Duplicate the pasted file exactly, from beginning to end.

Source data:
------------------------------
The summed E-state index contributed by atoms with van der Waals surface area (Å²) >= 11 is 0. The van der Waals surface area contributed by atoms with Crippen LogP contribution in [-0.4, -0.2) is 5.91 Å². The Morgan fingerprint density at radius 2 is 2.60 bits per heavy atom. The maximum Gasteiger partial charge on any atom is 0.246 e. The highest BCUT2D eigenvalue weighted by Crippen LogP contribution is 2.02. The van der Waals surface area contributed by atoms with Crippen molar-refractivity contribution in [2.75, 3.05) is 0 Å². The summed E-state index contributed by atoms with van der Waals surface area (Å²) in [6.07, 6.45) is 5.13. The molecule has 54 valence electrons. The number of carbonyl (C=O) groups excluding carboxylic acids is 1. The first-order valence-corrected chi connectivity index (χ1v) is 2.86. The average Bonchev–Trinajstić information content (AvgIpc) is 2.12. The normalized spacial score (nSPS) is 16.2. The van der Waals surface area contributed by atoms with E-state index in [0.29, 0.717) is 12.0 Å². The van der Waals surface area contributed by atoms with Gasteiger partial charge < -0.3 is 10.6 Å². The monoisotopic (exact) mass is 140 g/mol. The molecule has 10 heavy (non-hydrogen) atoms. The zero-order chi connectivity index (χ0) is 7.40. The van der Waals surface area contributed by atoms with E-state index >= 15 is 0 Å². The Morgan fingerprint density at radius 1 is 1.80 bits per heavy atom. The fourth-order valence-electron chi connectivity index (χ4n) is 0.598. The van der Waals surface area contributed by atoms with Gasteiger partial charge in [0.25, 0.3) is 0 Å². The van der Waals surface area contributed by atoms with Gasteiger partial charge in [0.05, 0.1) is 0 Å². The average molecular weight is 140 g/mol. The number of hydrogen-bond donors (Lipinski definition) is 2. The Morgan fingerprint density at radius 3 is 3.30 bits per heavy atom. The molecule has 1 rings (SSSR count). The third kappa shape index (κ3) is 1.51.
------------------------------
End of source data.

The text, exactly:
The summed E-state index contributed by atoms with van der Waals surface area (Å²) >= 11 is 0. The van der Waals surface area contributed by atoms with Crippen LogP contribution in [-0.4, -0.2) is 5.91 Å². The Morgan fingerprint density at radius 2 is 2.60 bits per heavy atom. The maximum Gasteiger partial charge on any atom is 0.246 e. The highest BCUT2D eigenvalue weighted by Crippen LogP contribution is 2.02. The van der Waals surface area contributed by atoms with Crippen molar-refractivity contribution in [2.75, 3.05) is 0 Å². The summed E-state index contributed by atoms with van der Waals surface area (Å²) in [6.07, 6.45) is 5.13. The molecule has 54 valence electrons. The number of carbonyl (C=O) groups excluding carboxylic acids is 1. The first-order valence-corrected chi connectivity index (χ1v) is 2.86. The average Bonchev–Trinajstić information content (AvgIpc) is 2.12. The normalized spacial score (nSPS) is 16.2. The van der Waals surface area contributed by atoms with E-state index in [0.29, 0.717) is 12.0 Å². The van der Waals surface area contributed by atoms with Gasteiger partial charge < -0.3 is 10.6 Å². The monoisotopic (exact) mass is 140 g/mol. The molecule has 10 heavy (non-hydrogen) atoms. The zero-order chi connectivity index (χ0) is 7.40. The van der Waals surface area contributed by atoms with E-state index >= 15 is 0 Å². The Morgan fingerprint density at radius 1 is 1.80 bits per heavy atom. The fourth-order valence-electron chi connectivity index (χ4n) is 0.598. The van der Waals surface area contributed by atoms with Gasteiger partial charge in [0.25, 0.3) is 0 Å². The van der Waals surface area contributed by atoms with Gasteiger partial charge in [0.05, 0.1) is 0 Å². The average molecular weight is 140 g/mol. The number of hydrogen-bond donors (Lipinski definition) is 2. The Morgan fingerprint density at radius 3 is 3.30 bits per heavy atom. The molecule has 1 rings (SSSR count). The third kappa shape index (κ3) is 1.51.